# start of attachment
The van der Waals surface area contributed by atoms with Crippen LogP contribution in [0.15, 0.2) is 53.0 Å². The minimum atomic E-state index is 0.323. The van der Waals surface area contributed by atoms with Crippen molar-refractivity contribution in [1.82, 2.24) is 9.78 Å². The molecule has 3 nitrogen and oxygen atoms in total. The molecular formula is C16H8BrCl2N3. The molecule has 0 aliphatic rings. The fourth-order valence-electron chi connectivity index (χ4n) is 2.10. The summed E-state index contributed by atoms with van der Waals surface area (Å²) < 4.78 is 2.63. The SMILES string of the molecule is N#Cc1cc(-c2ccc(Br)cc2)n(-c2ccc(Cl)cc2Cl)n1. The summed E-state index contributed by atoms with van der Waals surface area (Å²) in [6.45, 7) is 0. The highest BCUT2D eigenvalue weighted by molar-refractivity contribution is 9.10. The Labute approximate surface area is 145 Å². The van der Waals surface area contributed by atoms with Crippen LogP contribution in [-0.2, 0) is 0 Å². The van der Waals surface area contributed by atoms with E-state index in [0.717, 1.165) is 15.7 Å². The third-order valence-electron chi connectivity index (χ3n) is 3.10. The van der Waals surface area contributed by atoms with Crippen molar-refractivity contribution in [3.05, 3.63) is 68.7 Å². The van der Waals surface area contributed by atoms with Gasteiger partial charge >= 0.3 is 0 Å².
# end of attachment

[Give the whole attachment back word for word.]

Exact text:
The van der Waals surface area contributed by atoms with Crippen LogP contribution in [0.15, 0.2) is 53.0 Å². The minimum atomic E-state index is 0.323. The van der Waals surface area contributed by atoms with Crippen molar-refractivity contribution in [1.82, 2.24) is 9.78 Å². The molecule has 3 nitrogen and oxygen atoms in total. The molecular formula is C16H8BrCl2N3. The molecule has 0 aliphatic rings. The fourth-order valence-electron chi connectivity index (χ4n) is 2.10. The summed E-state index contributed by atoms with van der Waals surface area (Å²) < 4.78 is 2.63. The SMILES string of the molecule is N#Cc1cc(-c2ccc(Br)cc2)n(-c2ccc(Cl)cc2Cl)n1. The summed E-state index contributed by atoms with van der Waals surface area (Å²) in [6.45, 7) is 0. The highest BCUT2D eigenvalue weighted by molar-refractivity contribution is 9.10. The Labute approximate surface area is 145 Å². The van der Waals surface area contributed by atoms with Crippen LogP contribution in [-0.2, 0) is 0 Å². The van der Waals surface area contributed by atoms with E-state index in [0.717, 1.165) is 15.7 Å². The third-order valence-electron chi connectivity index (χ3n) is 3.10. The van der Waals surface area contributed by atoms with Crippen molar-refractivity contribution in [3.05, 3.63) is 68.7 Å². The van der Waals surface area contributed by atoms with Gasteiger partial charge >= 0.3 is 0 Å².